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The National Zoo Is Throwing a Panda Going-Away Party

Say goodbye with concerts, free movies, and other events before the giant pandas head back to China.

Mei Xiang and Xiao Qi Ji. Photograph courtesy of Smithsonian's National Zoo.

We hate to be the bear-er of bad news, but it’s really happening: the National Zoo announced this morning that it will host Panda Palooza, “a giant farewell” celebration in honor of the three iconic bears, Tian Tian, Mei Xiang, and Xiao Qi Ji, slated to return to China on December 7. Festivities will run from September 23 to October 1.

The extravaganza’s itinerary features numerous in-person and virtual events, including morning yoga with panda talks, live concerts, a scavenger hunt, and free movie screenings of “Kung Fu Panda” and “The Miracle Club.”

Panda-themed arts and crafts projects, temporary tattoos, photo backdrops, and more will be available throughout the museum for the duration of the nine-day event. Additionally, the Embassy of the People’s Republic of China will provide a calligraphy station, themed treats, and other activities. The zoo will continue to update its Panda Palooza page with more details as the celebration draws closer.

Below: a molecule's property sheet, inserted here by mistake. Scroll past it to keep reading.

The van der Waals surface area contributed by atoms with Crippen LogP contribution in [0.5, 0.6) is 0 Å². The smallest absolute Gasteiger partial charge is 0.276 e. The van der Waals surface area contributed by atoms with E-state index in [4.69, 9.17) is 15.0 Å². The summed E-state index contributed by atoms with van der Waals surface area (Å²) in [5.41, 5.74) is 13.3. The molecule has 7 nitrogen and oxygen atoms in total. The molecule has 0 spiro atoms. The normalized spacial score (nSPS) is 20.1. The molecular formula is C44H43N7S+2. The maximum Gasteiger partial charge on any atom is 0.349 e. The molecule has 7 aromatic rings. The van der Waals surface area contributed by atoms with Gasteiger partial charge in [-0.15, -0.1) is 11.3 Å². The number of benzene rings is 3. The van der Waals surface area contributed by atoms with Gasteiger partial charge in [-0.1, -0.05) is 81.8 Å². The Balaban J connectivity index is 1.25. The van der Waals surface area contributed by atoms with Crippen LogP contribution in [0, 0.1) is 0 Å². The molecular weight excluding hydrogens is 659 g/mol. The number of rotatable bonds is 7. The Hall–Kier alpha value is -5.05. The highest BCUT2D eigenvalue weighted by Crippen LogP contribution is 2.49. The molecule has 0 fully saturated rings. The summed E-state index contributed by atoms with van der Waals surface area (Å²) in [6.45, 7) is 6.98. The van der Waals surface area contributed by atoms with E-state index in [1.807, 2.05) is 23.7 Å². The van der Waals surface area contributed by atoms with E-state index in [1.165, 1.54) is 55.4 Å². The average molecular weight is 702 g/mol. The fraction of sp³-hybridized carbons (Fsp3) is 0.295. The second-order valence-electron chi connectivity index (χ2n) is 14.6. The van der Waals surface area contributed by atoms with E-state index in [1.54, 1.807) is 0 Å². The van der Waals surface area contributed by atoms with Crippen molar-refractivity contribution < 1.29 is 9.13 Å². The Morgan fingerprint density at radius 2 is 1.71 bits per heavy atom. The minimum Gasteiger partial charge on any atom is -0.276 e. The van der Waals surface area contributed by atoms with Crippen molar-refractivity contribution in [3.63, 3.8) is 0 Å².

The National Zoo received Tian Tian and Mei Xiang in December 2000 through a partnership with the China Wildlife Conservation Association. Since their arrival, the pair have had four surviving cubs—Tai Shan (2005), Bao Bao (2013), Bei Bei (2015), and Xiao Qi Ji (2020). The eldest three siblings have already relocated to China, but mama bear, papa bear, and baby bear have remained in DC under an agreement effective until December of this year.

This panda family—and those who came before them—has lived in the hearts of residents and visitors for decades. To honor this history, the zoo created a submission form inviting fans to share their memories and photos over the years and will select a few to display on its website.

While we’re all for reflecting on the good times, we’re still (bam)boo-hooing over the pandas’ nearing departure. But, as they say, if you love something, you have to set it free.

Brooke Spach
Editorial Fellow